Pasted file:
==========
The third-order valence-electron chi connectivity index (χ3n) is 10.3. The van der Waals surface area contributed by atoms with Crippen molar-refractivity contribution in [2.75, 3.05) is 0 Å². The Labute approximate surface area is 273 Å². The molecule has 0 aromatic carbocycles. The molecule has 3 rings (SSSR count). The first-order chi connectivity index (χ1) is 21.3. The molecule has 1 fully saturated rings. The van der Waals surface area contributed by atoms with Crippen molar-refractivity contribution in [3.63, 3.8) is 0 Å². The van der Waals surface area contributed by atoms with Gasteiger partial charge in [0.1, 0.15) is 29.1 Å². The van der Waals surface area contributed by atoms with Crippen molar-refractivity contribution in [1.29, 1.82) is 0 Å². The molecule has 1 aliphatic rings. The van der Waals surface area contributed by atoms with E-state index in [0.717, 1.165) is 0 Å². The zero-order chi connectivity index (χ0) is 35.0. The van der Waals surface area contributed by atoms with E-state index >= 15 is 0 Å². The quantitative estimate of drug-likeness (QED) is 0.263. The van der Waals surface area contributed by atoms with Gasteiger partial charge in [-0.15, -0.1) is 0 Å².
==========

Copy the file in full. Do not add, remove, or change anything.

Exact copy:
The third-order valence-electron chi connectivity index (χ3n) is 10.3. The van der Waals surface area contributed by atoms with Crippen molar-refractivity contribution in [2.75, 3.05) is 0 Å². The Labute approximate surface area is 273 Å². The molecule has 0 aromatic carbocycles. The molecule has 3 rings (SSSR count). The first-order chi connectivity index (χ1) is 21.3. The molecule has 1 fully saturated rings. The van der Waals surface area contributed by atoms with Crippen molar-refractivity contribution in [3.63, 3.8) is 0 Å². The van der Waals surface area contributed by atoms with Gasteiger partial charge in [0.1, 0.15) is 29.1 Å². The van der Waals surface area contributed by atoms with Crippen molar-refractivity contribution in [1.29, 1.82) is 0 Å². The molecule has 1 aliphatic rings. The van der Waals surface area contributed by atoms with E-state index in [0.717, 1.165) is 0 Å². The zero-order chi connectivity index (χ0) is 35.0. The van der Waals surface area contributed by atoms with E-state index >= 15 is 0 Å². The quantitative estimate of drug-likeness (QED) is 0.263. The van der Waals surface area contributed by atoms with Gasteiger partial charge in [-0.15, -0.1) is 0 Å².